Results tagged socca from David Lebovitz

Sharjah Market

coconuts

I have a really dumb habit of always wearing flip-flops, or similar sandal-style shoes, then discovering that I have to do something really precarious a little while later. I remember scaling down rocky cliffs at beaches and almost killing myself, as well as assorted other idiocies attempted with rubber-clad feet. Really, it’s amazing I’m still alive.

market in Sharjah ripening dates

Like the flowing robes, sandals are part of the uniform in many Middle Eastern counties, so I took advantage of the warm weather (and freedom from packing all those socks), and donned sandals when we headed towards the market in the Emirate of Sharjah.

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Socca Recipe

When people come to Paris, they often ask me where they can find good bouillabaisse. And when I tell them, “You can’t”, they’re always very surprised.

“Well, isn’t it French?” they’ll reply.

adding olive oil rose

Yes, it is. But to get many of the regional specialties in France, you need to go to the region. Hence my frequent visits to Nice, to get socca at the fiery source.

And although you can make it at home, making it in a home oven is like baking off a batch of S’Mores in there: it’s close, but not exactly the real thing. You really do need a wood-fire to get that blistered crust. Still, after much experimentation, I got it close in my home oven and I now make it all the time to serve with an apéritif before dinner.

mixing socca batter

Socca is basically street food, intended to be eaten off napkins to blot up all the excess olive oil, with plastic cups of frosty-cool rosé.

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Panisses

While you might be familiar with the more famous “Panisse“, these are the real McCoy.

panisses

Panisses are made from chickpea flour and shaped into hockey puck-sized disks. Once firm, their texture is similar to cooled polenta, and they’re cut into elongated bars and fried in very hot olive oil until crisp on the outside.

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Nice

socca, pizza, pissaladiere, wine

If there’s anything nicer than taking a break and heading to the south of France, I can’t imagine what it could be right now. My first day in Nice, we ran from socca stand to socca stand, tasting as many as we could. Fortified, we hit the wonderful market in the old part of town to select our fixings for a lovely dinner.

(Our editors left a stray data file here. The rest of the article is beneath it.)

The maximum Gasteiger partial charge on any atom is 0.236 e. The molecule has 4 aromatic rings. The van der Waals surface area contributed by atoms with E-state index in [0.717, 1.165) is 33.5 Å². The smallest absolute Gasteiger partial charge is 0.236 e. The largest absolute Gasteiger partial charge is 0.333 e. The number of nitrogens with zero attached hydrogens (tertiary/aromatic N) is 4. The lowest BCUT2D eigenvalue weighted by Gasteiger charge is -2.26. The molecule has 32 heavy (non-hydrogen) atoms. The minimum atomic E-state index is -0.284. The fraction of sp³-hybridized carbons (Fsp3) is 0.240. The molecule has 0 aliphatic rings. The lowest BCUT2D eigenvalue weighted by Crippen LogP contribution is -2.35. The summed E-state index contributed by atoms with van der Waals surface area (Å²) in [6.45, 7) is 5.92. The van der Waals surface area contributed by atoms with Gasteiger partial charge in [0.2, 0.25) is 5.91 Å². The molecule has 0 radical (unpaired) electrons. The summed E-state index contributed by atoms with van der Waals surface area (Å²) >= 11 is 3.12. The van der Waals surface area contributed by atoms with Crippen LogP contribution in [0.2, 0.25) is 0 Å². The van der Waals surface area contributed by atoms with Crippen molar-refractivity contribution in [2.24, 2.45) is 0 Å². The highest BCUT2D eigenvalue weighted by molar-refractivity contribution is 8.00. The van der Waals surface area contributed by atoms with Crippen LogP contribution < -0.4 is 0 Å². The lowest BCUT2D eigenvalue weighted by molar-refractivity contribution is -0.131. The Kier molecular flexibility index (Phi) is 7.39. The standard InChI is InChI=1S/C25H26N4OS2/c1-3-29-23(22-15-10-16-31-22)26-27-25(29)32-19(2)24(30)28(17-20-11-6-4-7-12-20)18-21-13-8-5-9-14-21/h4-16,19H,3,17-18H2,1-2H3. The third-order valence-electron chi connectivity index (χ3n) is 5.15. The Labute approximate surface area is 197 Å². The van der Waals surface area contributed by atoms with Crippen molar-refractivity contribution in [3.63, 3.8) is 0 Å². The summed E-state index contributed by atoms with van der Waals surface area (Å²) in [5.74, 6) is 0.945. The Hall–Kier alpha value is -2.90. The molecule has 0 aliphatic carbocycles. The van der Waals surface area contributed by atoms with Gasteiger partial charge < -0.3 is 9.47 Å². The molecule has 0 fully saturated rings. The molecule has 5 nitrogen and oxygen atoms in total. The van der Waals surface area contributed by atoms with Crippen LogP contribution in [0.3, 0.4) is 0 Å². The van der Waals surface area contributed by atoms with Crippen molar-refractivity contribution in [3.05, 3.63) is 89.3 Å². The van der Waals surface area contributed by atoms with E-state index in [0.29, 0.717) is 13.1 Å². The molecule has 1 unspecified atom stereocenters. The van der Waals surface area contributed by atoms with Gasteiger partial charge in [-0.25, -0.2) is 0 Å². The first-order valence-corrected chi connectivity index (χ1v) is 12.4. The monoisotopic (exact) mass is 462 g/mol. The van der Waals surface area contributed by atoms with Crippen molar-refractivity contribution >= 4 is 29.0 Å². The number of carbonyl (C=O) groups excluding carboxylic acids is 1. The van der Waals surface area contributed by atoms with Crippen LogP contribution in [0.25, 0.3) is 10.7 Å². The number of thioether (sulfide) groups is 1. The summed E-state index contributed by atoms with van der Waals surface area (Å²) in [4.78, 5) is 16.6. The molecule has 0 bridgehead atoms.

socca

The way of life down here, and the cooking, are a world away from Paris. Generous bunches of basil find their way into pistou, which we pounded in the mortar and pestle until almost smooth.

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Socca, v1.0…v1.6…v1.9…

socca1.jpg

A reader recently inquired that her and her husband were planning to visit France and since he couldn’t tolerate any gluten, is there anything that I could recommend? She had attached a list of words in French for acceptable grains, like oatmeal and barley,

So I flipped through my French dictionary and looked under Special Dietary Needs, but there was a blank space. I didn’t know what to tell them. I was (almost) defeated. I finally recommended that they rent an apartment so they could do much of their own cooking and more importantly, they should frequent the same restaurants over and over so that staff got to know them.

Not many people, no matter where they’re from, are aware of which products have gluten. Even me.

Socca in Pan

For example, I didn’t know that most soy sauces had gluten, as well as many bottled salad dressings, malt vinegar, various mustards, processed meats, and even some toothpastes and lipstick. (I could certainly give up one, but not the other.) And apparently I’m not the only one unaware gluten-free lifestyles: Even my local health food store stocks their gluten-free bread, unwrapped, on the same shelves with the regular bread, crumbs mingling and all.

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